Few are allowed the experience of having a monument erected in their honour while still alive, but such was the public standing and the popularity of the great actress and humanitarian Wenche Foss that it was only natural that a statue of her was erected outside the National Theatre on the occasion of her ninetieth birthday in 2007.
The statue is done by the sculptor Per Ung and stands in Johanne Dybwad Square behind the National Theatre, where Wenche Foss was the first lady of Norwegian theatre for decades. It forms part of a set of monuments surrounding the National Theatre honouring some of the great names in Norwegian theatre history.
Outside the main entrance are imposing statues of Henrik Ibsen and Bjørnstjerne Bjørnson, the leading playwrights of the age when the theatre building was inaugurated (1899). The third playwright to have his name carved into the theatre’s façade, Ludvig Holberg, faces the University, while the composer Johan Halvorsen has found his place in front of the Music Pavilion.
The square behind the theatre is named for the actress Johanne Dybwad, who statue there is also by Per Ung but precedes the one of Wenche Foss by five decades. The third statue in that square is of the actor Per Aabel.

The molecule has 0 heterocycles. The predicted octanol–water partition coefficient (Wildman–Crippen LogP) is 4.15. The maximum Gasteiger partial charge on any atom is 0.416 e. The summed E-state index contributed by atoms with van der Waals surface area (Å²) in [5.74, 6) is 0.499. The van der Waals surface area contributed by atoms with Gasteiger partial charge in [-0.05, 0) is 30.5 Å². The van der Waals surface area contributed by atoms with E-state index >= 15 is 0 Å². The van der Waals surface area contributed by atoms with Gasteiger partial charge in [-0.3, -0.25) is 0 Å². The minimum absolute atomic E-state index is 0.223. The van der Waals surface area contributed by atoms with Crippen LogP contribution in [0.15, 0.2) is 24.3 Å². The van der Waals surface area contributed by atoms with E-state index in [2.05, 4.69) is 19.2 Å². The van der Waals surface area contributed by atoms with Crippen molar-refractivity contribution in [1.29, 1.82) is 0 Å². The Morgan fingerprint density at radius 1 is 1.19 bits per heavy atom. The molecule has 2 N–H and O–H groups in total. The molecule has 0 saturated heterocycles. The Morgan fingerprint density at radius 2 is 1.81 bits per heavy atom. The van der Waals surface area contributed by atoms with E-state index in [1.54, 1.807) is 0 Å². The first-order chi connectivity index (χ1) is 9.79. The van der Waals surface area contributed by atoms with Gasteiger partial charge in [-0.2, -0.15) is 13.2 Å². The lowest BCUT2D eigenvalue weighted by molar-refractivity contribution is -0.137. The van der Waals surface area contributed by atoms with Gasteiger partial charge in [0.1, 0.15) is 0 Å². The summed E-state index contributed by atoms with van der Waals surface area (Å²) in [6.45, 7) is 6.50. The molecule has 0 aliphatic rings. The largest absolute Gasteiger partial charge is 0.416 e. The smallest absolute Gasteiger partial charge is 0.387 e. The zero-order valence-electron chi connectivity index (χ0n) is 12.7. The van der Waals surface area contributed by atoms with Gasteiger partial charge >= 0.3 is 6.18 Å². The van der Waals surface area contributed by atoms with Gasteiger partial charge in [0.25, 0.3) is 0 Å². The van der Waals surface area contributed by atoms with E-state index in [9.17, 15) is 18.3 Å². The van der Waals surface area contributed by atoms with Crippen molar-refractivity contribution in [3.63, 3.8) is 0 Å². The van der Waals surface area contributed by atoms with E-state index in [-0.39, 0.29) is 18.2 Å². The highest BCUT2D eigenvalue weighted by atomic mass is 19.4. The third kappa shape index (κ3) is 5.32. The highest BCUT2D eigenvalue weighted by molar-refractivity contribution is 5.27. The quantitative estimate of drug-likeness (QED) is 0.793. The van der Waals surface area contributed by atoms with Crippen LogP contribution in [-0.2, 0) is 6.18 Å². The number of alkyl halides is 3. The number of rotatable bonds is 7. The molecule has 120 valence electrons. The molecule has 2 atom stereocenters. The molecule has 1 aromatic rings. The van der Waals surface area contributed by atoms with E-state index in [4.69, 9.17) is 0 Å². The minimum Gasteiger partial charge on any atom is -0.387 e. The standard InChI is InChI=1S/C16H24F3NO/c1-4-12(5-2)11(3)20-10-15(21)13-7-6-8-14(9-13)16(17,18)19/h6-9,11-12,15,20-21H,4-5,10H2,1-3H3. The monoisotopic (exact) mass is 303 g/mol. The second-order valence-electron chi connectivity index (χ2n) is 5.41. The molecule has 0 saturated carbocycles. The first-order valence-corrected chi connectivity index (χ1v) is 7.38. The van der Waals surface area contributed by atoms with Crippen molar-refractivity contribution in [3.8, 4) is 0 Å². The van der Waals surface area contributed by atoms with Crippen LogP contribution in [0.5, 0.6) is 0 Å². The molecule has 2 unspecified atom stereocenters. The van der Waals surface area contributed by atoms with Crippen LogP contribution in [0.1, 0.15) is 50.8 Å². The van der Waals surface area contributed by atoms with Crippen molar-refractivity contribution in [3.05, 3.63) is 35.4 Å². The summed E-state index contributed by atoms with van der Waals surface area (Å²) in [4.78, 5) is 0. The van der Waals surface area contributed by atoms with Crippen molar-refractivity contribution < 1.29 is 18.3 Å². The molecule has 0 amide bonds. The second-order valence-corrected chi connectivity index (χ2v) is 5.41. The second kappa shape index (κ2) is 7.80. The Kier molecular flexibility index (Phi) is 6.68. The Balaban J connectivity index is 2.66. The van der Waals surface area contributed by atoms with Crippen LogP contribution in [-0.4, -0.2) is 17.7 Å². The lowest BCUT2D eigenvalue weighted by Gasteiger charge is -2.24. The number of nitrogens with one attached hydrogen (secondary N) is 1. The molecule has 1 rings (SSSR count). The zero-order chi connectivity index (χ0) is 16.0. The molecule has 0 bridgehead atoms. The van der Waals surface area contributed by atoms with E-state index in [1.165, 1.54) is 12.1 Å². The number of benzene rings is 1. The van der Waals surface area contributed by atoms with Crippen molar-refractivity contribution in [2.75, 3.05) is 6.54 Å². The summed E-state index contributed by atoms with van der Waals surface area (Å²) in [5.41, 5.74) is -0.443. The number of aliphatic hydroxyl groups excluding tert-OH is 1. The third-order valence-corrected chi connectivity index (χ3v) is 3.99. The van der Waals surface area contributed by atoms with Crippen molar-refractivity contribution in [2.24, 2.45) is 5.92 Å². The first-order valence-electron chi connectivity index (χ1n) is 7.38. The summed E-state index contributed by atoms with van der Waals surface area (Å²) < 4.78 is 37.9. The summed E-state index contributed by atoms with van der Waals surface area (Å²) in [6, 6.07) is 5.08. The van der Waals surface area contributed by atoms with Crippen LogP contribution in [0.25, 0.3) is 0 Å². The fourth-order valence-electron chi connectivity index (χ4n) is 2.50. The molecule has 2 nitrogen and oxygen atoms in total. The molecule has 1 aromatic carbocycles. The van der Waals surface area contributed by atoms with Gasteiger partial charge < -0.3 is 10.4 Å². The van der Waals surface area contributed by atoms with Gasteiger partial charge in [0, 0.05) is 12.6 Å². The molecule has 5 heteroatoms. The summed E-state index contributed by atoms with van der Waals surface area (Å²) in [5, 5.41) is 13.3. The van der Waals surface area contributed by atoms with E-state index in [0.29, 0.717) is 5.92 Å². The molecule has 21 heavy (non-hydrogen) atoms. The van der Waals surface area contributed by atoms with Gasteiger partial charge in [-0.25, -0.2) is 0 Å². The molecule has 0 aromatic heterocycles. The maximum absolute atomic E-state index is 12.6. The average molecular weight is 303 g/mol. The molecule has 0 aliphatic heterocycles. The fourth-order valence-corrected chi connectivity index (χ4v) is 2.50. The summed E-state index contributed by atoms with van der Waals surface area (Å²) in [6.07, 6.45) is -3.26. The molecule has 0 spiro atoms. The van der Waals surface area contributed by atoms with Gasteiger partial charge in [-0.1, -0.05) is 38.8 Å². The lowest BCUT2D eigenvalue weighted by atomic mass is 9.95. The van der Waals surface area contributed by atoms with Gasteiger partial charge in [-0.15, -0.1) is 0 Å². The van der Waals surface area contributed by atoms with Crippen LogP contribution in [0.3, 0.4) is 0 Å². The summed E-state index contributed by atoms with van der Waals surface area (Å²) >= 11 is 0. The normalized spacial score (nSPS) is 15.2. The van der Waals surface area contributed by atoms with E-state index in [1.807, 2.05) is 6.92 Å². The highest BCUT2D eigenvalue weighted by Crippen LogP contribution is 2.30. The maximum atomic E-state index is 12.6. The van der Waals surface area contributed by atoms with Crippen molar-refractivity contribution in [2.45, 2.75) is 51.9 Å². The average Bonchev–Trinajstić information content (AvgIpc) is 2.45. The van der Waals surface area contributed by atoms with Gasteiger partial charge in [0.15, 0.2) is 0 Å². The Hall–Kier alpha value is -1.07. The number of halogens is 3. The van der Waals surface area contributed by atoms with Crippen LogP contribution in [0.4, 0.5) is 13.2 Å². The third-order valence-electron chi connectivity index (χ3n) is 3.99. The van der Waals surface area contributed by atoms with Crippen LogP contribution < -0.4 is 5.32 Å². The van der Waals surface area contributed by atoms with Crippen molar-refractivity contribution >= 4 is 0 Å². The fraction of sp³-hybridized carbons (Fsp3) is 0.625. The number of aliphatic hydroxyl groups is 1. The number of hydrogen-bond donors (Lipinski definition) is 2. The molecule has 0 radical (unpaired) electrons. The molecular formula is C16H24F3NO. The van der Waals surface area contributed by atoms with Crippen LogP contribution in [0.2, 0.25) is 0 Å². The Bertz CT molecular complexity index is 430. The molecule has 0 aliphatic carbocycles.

The statue of Wenche Foss was unveiled in the presence of the Queen and the actress herself in September 2007, shortly before the actress turned ninety. Per Ung has portrayed her standing on the lowest possible plinth (Wenche Foss herself wanted no plinth at all), beaming and with her arms raised in a gesture like she is acknowledging the ovations of her audience.
Wenche Foss used to say that she wanted to die on stage, but only after the applause as she did not want to cause the audience to miss out on something. She was not granted her wish, but now that the curtain has fallen for the great performance that was her life, her statue has been showered by flowers from her many admirers.
Hardly had her death been announced on Monday this week before the first flowers were placed by the foot of the statue (as the third photo shows) and in the following days the pile of floral tributes has only kept growing and will surely continue to do so at least until the state funeral on the coming Monday.